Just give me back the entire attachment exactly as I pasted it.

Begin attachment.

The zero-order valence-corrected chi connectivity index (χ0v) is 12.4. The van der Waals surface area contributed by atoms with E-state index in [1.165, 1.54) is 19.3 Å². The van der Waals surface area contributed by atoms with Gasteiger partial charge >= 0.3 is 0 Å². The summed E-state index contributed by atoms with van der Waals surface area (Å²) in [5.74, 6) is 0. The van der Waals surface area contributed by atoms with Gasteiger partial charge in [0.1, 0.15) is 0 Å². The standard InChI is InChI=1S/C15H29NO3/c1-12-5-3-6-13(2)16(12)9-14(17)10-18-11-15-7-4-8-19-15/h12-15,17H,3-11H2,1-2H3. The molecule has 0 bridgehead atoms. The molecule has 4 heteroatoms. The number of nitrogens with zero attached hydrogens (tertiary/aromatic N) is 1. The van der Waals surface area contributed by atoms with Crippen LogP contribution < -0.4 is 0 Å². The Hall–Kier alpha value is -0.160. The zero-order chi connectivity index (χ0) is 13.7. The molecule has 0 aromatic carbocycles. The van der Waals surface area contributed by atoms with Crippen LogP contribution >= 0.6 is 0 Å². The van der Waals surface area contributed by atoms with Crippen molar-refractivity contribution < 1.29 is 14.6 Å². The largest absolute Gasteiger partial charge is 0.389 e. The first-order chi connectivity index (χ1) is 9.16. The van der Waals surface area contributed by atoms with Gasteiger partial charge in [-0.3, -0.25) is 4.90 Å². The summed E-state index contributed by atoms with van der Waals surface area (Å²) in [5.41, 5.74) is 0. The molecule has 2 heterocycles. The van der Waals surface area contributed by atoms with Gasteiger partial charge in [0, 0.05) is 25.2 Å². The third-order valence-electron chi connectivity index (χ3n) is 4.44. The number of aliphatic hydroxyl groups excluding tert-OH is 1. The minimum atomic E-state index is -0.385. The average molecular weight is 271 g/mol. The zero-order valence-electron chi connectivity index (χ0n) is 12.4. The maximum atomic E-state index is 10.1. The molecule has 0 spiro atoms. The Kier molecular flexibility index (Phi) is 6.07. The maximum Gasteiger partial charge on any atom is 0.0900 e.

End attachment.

The zero-order valence-corrected chi connectivity index (χ0v) is 12.4. The van der Waals surface area contributed by atoms with E-state index in [1.165, 1.54) is 19.3 Å². The van der Waals surface area contributed by atoms with Gasteiger partial charge >= 0.3 is 0 Å². The summed E-state index contributed by atoms with van der Waals surface area (Å²) in [5.74, 6) is 0. The van der Waals surface area contributed by atoms with Gasteiger partial charge in [0.1, 0.15) is 0 Å². The standard InChI is InChI=1S/C15H29NO3/c1-12-5-3-6-13(2)16(12)9-14(17)10-18-11-15-7-4-8-19-15/h12-15,17H,3-11H2,1-2H3. The molecule has 0 bridgehead atoms. The molecule has 4 heteroatoms. The number of nitrogens with zero attached hydrogens (tertiary/aromatic N) is 1. The van der Waals surface area contributed by atoms with Crippen LogP contribution < -0.4 is 0 Å². The Hall–Kier alpha value is -0.160. The zero-order chi connectivity index (χ0) is 13.7. The molecule has 0 aromatic carbocycles. The van der Waals surface area contributed by atoms with Crippen LogP contribution >= 0.6 is 0 Å². The van der Waals surface area contributed by atoms with Crippen molar-refractivity contribution < 1.29 is 14.6 Å². The largest absolute Gasteiger partial charge is 0.389 e. The first-order chi connectivity index (χ1) is 9.16. The van der Waals surface area contributed by atoms with Gasteiger partial charge in [-0.3, -0.25) is 4.90 Å². The summed E-state index contributed by atoms with van der Waals surface area (Å²) in [5.41, 5.74) is 0. The molecule has 2 heterocycles. The van der Waals surface area contributed by atoms with Gasteiger partial charge in [0, 0.05) is 25.2 Å². The third-order valence-electron chi connectivity index (χ3n) is 4.44. The number of aliphatic hydroxyl groups excluding tert-OH is 1. The minimum atomic E-state index is -0.385. The average molecular weight is 271 g/mol. The zero-order valence-electron chi connectivity index (χ0n) is 12.4. The maximum atomic E-state index is 10.1. The molecule has 0 spiro atoms. The Kier molecular flexibility index (Phi) is 6.07. The maximum Gasteiger partial charge on any atom is 0.0900 e.